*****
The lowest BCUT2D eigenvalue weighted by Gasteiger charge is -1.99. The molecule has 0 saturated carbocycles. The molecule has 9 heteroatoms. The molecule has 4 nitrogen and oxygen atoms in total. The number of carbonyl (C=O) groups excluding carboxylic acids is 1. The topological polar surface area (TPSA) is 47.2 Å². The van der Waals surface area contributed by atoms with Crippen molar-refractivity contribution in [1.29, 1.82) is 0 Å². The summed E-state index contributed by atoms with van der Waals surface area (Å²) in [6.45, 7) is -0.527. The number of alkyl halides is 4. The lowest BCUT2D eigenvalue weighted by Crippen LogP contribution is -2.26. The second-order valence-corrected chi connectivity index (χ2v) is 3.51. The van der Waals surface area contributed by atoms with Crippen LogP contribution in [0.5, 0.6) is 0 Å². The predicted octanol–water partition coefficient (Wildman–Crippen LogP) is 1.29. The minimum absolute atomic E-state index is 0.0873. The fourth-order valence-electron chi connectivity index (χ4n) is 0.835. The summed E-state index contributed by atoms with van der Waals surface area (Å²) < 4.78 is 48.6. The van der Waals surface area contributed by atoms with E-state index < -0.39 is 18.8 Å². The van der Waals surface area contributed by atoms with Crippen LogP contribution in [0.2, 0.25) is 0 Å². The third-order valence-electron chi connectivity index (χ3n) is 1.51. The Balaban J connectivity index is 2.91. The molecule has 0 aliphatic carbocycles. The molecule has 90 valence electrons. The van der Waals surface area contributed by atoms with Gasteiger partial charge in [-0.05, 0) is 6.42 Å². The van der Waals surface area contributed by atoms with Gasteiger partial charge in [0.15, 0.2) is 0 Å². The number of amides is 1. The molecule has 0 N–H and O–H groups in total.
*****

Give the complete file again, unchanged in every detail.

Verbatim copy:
The lowest BCUT2D eigenvalue weighted by Gasteiger charge is -1.99. The molecule has 0 saturated carbocycles. The molecule has 9 heteroatoms. The molecule has 4 nitrogen and oxygen atoms in total. The number of carbonyl (C=O) groups excluding carboxylic acids is 1. The topological polar surface area (TPSA) is 47.2 Å². The van der Waals surface area contributed by atoms with Crippen molar-refractivity contribution in [1.29, 1.82) is 0 Å². The summed E-state index contributed by atoms with van der Waals surface area (Å²) in [6.45, 7) is -0.527. The number of alkyl halides is 4. The lowest BCUT2D eigenvalue weighted by Crippen LogP contribution is -2.26. The second-order valence-corrected chi connectivity index (χ2v) is 3.51. The van der Waals surface area contributed by atoms with Crippen LogP contribution in [0.5, 0.6) is 0 Å². The predicted octanol–water partition coefficient (Wildman–Crippen LogP) is 1.29. The minimum absolute atomic E-state index is 0.0873. The fourth-order valence-electron chi connectivity index (χ4n) is 0.835. The summed E-state index contributed by atoms with van der Waals surface area (Å²) < 4.78 is 48.6. The van der Waals surface area contributed by atoms with E-state index < -0.39 is 18.8 Å². The van der Waals surface area contributed by atoms with Crippen LogP contribution in [0.2, 0.25) is 0 Å². The third-order valence-electron chi connectivity index (χ3n) is 1.51. The Balaban J connectivity index is 2.91. The molecule has 0 aliphatic carbocycles. The molecule has 90 valence electrons. The van der Waals surface area contributed by atoms with Gasteiger partial charge in [-0.05, 0) is 6.42 Å². The van der Waals surface area contributed by atoms with Gasteiger partial charge in [0.15, 0.2) is 0 Å². The number of amides is 1. The molecule has 0 N–H and O–H groups in total.